Is there a more politically one-eyed newspaper in the country than The Australian?
Headlining the paper today is a one-eyed column by Sid Maher trying to attack shadow Treasurer, Chris Bowen, for proceeded with Labor’s negative gearing and capital gains tax policy supposedly against the advice of BIS Shrapnel modelling showing that it could lower house prices and push-up rents:
Labor proceeded with its controversial policy of limiting negative gearing to new homes despite opposition Treasury spokesman Chris Bowen being warned last July that such a move would push down house prices and hit economic growth.
The Australian has confirmed that accounting and financial advice firm Bongiorno & Partners last year commissioned BIS Shrapnel to conduct an analysis of the effect of limiting negative gearing to new houses and communicated key findings to Mr Bowen’s staff and then Labor financial services spokesman Bernie Ripoll.
BIS Shrapnel’s report — which found limiting negative gearing to new houses could lead to lower house prices, rent rises of up to 10 per cent, cost the budget more than it saved and cause unemployment to rise — sparked a political furore when it was publicly released last month.
The identity of the firm that commissioned the report was not released at the time, prompting Mr Bowen to claim it was by “an anonymous vested interest”.
In attacking the document, Labor did not reveal it had received the advice last year from Bongiorno & Partners while it was developing its negative gearing policy…
The BIS Shrapnel report predicted higher rents would push 70,000 households into “rental stress’’, where they are paying out more than 30 per cent of their incomes on housing costs…
The obvious question that arises out of this – but is not asked by Sid Maher – is why on earth would Labor heed the report’s advice?
BIS Shrapnel’s report is one of the worst pieces of analysis that I have ever read, chock full of erroneous assumptions and completely lacking in logic. It was debunked not just on this site, but also by a conga-line of respected economists. These include:
The BIS Shrapnel report (and a recent opinion piece by its author on these pages) asserts that rents will rise significantly and property values will fall if changes to negative gearing are made. There are serious issues with the logic of these assertions. They are internally inconsistent, fly in the face of evidence, and contradict basic economic principles…
The scare campaign against changes to negative gearing ignores key facts about the housing market, ignores the compelling available evidence, and is logically flawed.
The convoluted logic of the report, its manifestly ridiculous economic predictions and the fact that the consulting firm in question refuses to disclose who commissioned it were not enough to stop the report being the lead story of at least one national newspaper.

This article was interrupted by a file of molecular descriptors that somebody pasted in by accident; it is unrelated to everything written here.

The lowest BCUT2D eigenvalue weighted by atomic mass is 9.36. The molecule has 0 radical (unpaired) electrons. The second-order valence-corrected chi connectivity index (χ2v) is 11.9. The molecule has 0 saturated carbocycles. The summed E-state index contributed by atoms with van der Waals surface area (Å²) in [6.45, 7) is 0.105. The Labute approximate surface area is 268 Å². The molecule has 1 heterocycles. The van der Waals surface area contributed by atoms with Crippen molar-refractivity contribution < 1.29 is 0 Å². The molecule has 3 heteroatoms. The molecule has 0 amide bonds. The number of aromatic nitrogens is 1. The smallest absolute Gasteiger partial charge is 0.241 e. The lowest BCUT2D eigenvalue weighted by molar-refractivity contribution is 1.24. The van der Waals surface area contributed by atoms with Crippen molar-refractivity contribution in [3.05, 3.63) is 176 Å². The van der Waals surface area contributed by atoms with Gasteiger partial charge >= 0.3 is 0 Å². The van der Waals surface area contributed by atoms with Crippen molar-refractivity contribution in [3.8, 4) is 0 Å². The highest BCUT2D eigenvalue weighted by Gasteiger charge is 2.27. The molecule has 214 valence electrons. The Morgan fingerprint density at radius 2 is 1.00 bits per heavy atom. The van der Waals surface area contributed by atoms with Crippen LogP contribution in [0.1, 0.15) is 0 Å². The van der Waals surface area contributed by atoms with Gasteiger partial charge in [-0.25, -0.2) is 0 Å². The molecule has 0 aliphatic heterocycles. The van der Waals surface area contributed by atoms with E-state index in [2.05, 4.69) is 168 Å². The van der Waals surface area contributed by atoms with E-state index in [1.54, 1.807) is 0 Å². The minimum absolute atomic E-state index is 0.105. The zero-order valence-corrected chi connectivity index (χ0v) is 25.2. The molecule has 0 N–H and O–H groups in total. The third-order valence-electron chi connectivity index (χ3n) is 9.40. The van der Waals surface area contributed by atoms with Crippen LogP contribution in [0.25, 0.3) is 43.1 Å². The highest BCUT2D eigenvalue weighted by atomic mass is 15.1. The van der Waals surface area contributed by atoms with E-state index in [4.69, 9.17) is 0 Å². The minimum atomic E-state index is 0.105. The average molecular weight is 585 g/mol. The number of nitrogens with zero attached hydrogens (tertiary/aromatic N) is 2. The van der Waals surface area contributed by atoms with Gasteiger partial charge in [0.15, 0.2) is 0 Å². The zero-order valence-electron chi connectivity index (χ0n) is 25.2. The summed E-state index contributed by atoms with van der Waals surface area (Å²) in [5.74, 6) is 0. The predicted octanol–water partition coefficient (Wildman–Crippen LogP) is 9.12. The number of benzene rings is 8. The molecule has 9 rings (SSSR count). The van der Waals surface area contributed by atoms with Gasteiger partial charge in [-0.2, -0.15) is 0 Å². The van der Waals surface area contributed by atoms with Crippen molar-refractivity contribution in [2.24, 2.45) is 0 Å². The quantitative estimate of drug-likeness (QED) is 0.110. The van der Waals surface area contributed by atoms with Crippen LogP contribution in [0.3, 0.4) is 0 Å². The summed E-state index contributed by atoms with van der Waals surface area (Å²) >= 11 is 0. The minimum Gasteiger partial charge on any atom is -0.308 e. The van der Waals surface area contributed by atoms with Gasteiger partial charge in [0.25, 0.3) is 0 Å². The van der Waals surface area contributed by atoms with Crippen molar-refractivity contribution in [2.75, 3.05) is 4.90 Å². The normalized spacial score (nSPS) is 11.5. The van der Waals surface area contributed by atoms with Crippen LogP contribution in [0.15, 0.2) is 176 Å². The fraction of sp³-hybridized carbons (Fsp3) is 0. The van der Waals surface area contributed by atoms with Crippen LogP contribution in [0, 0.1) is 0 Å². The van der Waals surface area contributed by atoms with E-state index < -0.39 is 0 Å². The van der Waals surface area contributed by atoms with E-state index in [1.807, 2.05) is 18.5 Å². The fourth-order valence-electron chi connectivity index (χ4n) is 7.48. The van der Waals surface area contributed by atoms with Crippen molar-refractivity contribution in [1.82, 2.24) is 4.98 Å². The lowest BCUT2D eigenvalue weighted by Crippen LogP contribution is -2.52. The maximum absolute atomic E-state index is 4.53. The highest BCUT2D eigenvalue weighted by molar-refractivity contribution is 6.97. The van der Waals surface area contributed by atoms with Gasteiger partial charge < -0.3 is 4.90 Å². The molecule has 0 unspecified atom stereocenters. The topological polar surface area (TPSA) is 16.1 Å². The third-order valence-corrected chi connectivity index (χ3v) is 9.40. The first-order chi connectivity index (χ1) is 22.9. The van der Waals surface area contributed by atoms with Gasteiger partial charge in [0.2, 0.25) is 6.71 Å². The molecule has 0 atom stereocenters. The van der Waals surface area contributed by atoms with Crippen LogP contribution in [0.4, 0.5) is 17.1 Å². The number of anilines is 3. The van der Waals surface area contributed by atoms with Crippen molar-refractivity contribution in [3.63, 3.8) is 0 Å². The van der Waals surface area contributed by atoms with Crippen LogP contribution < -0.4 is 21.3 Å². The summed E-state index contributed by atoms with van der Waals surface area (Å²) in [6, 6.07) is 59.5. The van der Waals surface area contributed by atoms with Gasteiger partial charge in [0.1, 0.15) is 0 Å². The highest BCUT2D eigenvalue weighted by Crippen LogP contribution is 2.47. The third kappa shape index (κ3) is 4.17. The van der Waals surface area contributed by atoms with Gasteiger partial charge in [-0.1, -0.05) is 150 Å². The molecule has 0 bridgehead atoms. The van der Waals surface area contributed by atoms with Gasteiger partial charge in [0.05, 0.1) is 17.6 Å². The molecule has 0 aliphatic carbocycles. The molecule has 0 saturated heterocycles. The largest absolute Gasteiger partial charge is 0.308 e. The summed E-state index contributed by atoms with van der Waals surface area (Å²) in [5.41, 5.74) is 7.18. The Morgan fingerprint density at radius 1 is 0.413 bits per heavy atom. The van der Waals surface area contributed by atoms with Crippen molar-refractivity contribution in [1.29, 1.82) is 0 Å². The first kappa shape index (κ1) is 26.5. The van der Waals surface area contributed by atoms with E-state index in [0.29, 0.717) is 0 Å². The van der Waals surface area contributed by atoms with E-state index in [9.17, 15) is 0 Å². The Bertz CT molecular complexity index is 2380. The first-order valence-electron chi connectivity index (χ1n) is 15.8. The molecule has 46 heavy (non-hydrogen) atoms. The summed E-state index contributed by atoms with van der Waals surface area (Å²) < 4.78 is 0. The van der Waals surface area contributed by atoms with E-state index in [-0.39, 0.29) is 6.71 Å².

The report’s claims must not go unchallenged. But nor should the fact that a report that would flunk any first year economics course has been allowed a serious voice in the public debate…
But the real concern of this episode goes beyond the claims of this nonsense-on-stilts report. The rise of consultancies churning out “independent” reports to advance the causes of vested interests has been well documented. What is alarming is the prominence these reports receive in public debate. No matter how outlandish their claims or how obscure their provenance, the media report them and politicians quote them. The public, confused or frightened by the numbers, forms the view that policy change is simply too risky. That’s a pretty cheap way of buying policy outcomes, especially ones that help special interests but go against the long-term interests of the country.
The Australia Institute has called for a code of conduct for economic modelling in the wake of flawed and ridiculous BIS Shrapnel economic modelling of negative gearing…
A code would require key assumptions to be revealed, context and comparison to be provided, and the identification of who, if anyone, commissioned the work.
“Modelling results are being used to make important policy decisions that have the potential to effect all Australians,” Executive Director of The Australia Institute, Ben Oquist said.
“Today we’ve seen modelling driven into the centre of the tax reform debate by an unknown vested interest. While the startling allegations in the BIS Shrapnel report have been quickly torn apart by many economists, it has nonetheless misinformed and mongered fear among the public.
“We don’t know who this was produced for, but even more importantly, it’s not even clear how the key assumptions were selected.
“Everyone knows that when it comes to modelling; garbage in, garbage out.
Maher also conveniently fails to mention that BIS Shrapnel didn’t even model Labor’s policy, and that its chosen assumptions were different.
In mid-March, Media Watch ran a segment slamming the media’s treatment of the BIS Shrapnel modelling. But instead of letting the modelling die, as it should, Sid Maher has used it for what is clearly a partisan attack on Labor’s Chris Bowen.
Obviously The Australian has entered election mode.
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